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Monitored: Business and Surveillance in a Time of Big Data
by Peter Bloom
(Pluto Press, £16.99)
THE panopticon, philosopher Jeremy Bentham’s unrealised design for a total institution, enabled a single unseen warder to observe its every inmate.
In Monitored, Peter Bloom explains that advances in surveillance technology are making all of us prisoners in the electronic equivalent of Bentham’s blueprint.
Bloom shows how the interaction of individuals and corporations has created a command-and-control society in which people are defined by the information they produce.
Beginning with an examination of the Facebook and Cambridge Analytica scandal, he establishes key ideas such as the “weaponisation” of social media, viral influencing techniques and the digital harvesting of information.
Diligently linking the growth of digital connectivity to ideas of the fragmented self, cultural commodification and the nebulous notion of meritocracy, he highlights a key contradiction at the heart of the era of big data.
There’s a negative correlation between personal monitoring and systemic accountability — as workers are subjected to more intrusive accounting metrics, the activities of elites are increasingly hidden from public oversight.
If that seems an unsettling contradiction, brace yourselves for the real paradox. In an era of increasing exploitation, Bloom argues, we are increasingly aware of losing all control over our own lives.
To compensate, we invest time and effort in systems that give us a false sense of control and, therefore, collude in our own oppression.
The explanation of this contradiction is painstaking and demanding but well worth the investment. The author goes on to outline the necessity of assessing every aspect of digital accounting in terms of its transformation of people’s lives, imposition of social control and reinforcement of capitalist ideology.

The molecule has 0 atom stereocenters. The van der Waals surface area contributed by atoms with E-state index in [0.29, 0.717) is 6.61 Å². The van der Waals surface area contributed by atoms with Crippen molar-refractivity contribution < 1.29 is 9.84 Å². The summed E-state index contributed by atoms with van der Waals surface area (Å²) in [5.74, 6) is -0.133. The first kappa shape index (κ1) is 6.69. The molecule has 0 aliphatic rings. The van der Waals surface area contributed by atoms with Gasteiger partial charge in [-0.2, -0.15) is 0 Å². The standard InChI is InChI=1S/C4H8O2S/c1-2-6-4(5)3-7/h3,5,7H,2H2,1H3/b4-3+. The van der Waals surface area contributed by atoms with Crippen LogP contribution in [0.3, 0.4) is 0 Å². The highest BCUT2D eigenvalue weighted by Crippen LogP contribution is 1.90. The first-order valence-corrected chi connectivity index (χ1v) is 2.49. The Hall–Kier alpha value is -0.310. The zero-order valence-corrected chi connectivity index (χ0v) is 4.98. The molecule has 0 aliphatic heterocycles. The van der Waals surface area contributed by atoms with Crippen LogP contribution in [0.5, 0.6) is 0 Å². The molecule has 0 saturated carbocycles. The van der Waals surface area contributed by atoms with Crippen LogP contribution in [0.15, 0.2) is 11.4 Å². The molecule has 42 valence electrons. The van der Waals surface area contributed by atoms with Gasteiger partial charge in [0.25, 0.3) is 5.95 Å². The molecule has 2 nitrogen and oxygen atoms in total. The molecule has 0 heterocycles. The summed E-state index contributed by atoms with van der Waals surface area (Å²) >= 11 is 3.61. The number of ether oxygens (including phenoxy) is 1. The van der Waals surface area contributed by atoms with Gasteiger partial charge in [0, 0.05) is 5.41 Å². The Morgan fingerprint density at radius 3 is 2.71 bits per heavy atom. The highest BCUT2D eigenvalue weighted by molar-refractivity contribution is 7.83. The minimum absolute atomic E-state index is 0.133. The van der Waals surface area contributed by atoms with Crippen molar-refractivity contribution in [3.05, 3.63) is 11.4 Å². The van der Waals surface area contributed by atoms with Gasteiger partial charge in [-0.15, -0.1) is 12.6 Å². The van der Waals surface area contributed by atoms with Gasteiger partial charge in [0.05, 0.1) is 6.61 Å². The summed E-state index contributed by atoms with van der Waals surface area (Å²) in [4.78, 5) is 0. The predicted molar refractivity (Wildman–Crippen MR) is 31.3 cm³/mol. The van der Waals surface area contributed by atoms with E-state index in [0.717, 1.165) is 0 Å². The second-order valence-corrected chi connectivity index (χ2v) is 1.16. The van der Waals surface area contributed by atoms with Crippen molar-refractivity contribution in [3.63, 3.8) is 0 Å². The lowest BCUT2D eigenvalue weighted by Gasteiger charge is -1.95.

His analysis of the threat of “virtual power” — grounded in the example of Amazon’s model — suggests we are offered a limitless range of opportunities and ways of being but only if our choices are of value to the invisible corporate plunderers of data.
He goes on to discuss the use of tracking tools for self-monitoring and social media for self-presentation and describes the negative impact this has in terms of raising anxiety and reducing knowledge of the wider world.
His conclusion is that digital applications foster “smart colonialism” by exploiting people without constraint, promoting consumerism and limiting political debate.
Our awareness of the suffering of others is lost in a cacophony of information. “Data,” says Bloom, “has become the new opiate of the cyber-masses.”
Finally, and more optimistically, he establishes possibilities for democratic, co-operative and humane use of digital technology. If we recognise the possibility that data can be used to advance human and political rights, big data can be a force for unpredictable revolution. And “the revolution,” he tells us, “will not be monitored.”
While some of Bloom’s arguments are repetitive, he introduces urgent issues and hammers home his concerns with considerable conviction. If we continue to ignore the link between markets, authoritarian governance and smart systems we risk contributing to the creation of a culture of “totalveillance,” in which every aspect of our lives is subjected to digital accounting.
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